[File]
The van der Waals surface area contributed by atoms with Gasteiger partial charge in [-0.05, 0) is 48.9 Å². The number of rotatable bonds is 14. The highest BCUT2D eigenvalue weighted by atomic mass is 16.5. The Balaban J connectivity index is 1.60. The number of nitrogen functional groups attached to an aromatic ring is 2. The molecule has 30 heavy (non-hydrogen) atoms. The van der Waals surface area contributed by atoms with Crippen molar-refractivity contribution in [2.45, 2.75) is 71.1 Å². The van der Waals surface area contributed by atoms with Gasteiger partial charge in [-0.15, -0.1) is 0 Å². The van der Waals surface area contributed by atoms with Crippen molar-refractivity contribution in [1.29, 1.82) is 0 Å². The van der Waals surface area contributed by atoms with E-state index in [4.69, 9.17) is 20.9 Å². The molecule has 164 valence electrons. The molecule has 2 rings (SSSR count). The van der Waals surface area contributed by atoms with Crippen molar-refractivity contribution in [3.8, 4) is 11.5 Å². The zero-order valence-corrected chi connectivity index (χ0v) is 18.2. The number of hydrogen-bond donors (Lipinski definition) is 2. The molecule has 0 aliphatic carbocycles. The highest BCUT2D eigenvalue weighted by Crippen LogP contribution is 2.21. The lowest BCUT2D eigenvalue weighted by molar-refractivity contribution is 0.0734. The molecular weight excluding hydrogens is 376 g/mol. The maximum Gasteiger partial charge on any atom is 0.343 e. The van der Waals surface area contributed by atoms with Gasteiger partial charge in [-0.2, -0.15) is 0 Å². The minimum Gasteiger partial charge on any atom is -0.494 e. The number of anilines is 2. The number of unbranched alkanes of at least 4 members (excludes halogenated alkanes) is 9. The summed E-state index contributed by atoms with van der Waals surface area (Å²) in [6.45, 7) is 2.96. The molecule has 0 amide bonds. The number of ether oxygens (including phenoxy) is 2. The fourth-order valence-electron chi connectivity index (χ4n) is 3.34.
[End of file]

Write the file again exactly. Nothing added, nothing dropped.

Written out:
The van der Waals surface area contributed by atoms with Gasteiger partial charge in [-0.05, 0) is 48.9 Å². The number of rotatable bonds is 14. The highest BCUT2D eigenvalue weighted by atomic mass is 16.5. The Balaban J connectivity index is 1.60. The number of nitrogen functional groups attached to an aromatic ring is 2. The molecule has 30 heavy (non-hydrogen) atoms. The van der Waals surface area contributed by atoms with Crippen molar-refractivity contribution in [2.45, 2.75) is 71.1 Å². The van der Waals surface area contributed by atoms with Gasteiger partial charge in [-0.15, -0.1) is 0 Å². The van der Waals surface area contributed by atoms with Crippen molar-refractivity contribution in [1.29, 1.82) is 0 Å². The van der Waals surface area contributed by atoms with E-state index in [4.69, 9.17) is 20.9 Å². The molecule has 164 valence electrons. The molecule has 2 rings (SSSR count). The van der Waals surface area contributed by atoms with Crippen molar-refractivity contribution in [3.8, 4) is 11.5 Å². The zero-order valence-corrected chi connectivity index (χ0v) is 18.2. The number of hydrogen-bond donors (Lipinski definition) is 2. The molecule has 0 aliphatic carbocycles. The highest BCUT2D eigenvalue weighted by Crippen LogP contribution is 2.21. The lowest BCUT2D eigenvalue weighted by molar-refractivity contribution is 0.0734. The molecular weight excluding hydrogens is 376 g/mol. The maximum Gasteiger partial charge on any atom is 0.343 e. The van der Waals surface area contributed by atoms with Gasteiger partial charge in [-0.2, -0.15) is 0 Å². The minimum Gasteiger partial charge on any atom is -0.494 e. The number of anilines is 2. The number of unbranched alkanes of at least 4 members (excludes halogenated alkanes) is 9. The summed E-state index contributed by atoms with van der Waals surface area (Å²) in [6.45, 7) is 2.96. The molecule has 0 amide bonds. The number of ether oxygens (including phenoxy) is 2. The fourth-order valence-electron chi connectivity index (χ4n) is 3.34.